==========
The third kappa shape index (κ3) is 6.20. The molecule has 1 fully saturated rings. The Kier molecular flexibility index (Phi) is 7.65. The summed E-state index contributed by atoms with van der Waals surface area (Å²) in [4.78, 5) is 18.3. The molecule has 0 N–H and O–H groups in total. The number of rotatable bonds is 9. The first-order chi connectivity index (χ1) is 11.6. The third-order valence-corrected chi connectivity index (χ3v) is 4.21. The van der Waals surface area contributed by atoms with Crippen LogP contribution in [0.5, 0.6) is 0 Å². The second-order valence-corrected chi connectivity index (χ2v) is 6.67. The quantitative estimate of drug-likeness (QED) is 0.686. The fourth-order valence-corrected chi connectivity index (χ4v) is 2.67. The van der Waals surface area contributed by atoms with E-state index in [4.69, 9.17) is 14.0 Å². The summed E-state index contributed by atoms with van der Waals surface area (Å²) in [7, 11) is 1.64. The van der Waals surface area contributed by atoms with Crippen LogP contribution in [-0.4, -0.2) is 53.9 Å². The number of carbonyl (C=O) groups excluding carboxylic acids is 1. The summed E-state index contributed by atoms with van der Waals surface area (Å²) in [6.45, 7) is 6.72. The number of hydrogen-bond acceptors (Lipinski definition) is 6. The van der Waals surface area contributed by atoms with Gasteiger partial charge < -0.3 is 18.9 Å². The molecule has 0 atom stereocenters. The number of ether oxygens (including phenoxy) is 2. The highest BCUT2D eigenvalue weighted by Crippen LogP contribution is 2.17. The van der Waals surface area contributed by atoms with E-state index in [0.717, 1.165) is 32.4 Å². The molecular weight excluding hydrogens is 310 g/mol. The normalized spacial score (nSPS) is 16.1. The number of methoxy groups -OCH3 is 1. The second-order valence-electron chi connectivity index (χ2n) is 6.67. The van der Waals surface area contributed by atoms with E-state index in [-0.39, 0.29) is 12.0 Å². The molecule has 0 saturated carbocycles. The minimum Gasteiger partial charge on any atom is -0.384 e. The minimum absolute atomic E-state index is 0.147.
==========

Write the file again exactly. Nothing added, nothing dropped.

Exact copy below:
The third kappa shape index (κ3) is 6.20. The molecule has 1 fully saturated rings. The Kier molecular flexibility index (Phi) is 7.65. The summed E-state index contributed by atoms with van der Waals surface area (Å²) in [4.78, 5) is 18.3. The molecule has 0 N–H and O–H groups in total. The number of rotatable bonds is 9. The first-order chi connectivity index (χ1) is 11.6. The third-order valence-corrected chi connectivity index (χ3v) is 4.21. The van der Waals surface area contributed by atoms with Crippen LogP contribution in [0.5, 0.6) is 0 Å². The second-order valence-corrected chi connectivity index (χ2v) is 6.67. The quantitative estimate of drug-likeness (QED) is 0.686. The fourth-order valence-corrected chi connectivity index (χ4v) is 2.67. The van der Waals surface area contributed by atoms with E-state index in [4.69, 9.17) is 14.0 Å². The summed E-state index contributed by atoms with van der Waals surface area (Å²) in [7, 11) is 1.64. The van der Waals surface area contributed by atoms with Crippen LogP contribution in [-0.4, -0.2) is 53.9 Å². The number of carbonyl (C=O) groups excluding carboxylic acids is 1. The summed E-state index contributed by atoms with van der Waals surface area (Å²) in [6.45, 7) is 6.72. The number of hydrogen-bond acceptors (Lipinski definition) is 6. The van der Waals surface area contributed by atoms with Gasteiger partial charge < -0.3 is 18.9 Å². The molecule has 0 atom stereocenters. The number of ether oxygens (including phenoxy) is 2. The highest BCUT2D eigenvalue weighted by Crippen LogP contribution is 2.17. The van der Waals surface area contributed by atoms with E-state index in [0.717, 1.165) is 32.4 Å². The molecular weight excluding hydrogens is 310 g/mol. The normalized spacial score (nSPS) is 16.1. The number of methoxy groups -OCH3 is 1. The second-order valence-electron chi connectivity index (χ2n) is 6.67. The van der Waals surface area contributed by atoms with E-state index in [-0.39, 0.29) is 12.0 Å². The molecule has 0 saturated carbocycles. The minimum Gasteiger partial charge on any atom is -0.384 e. The minimum absolute atomic E-state index is 0.147.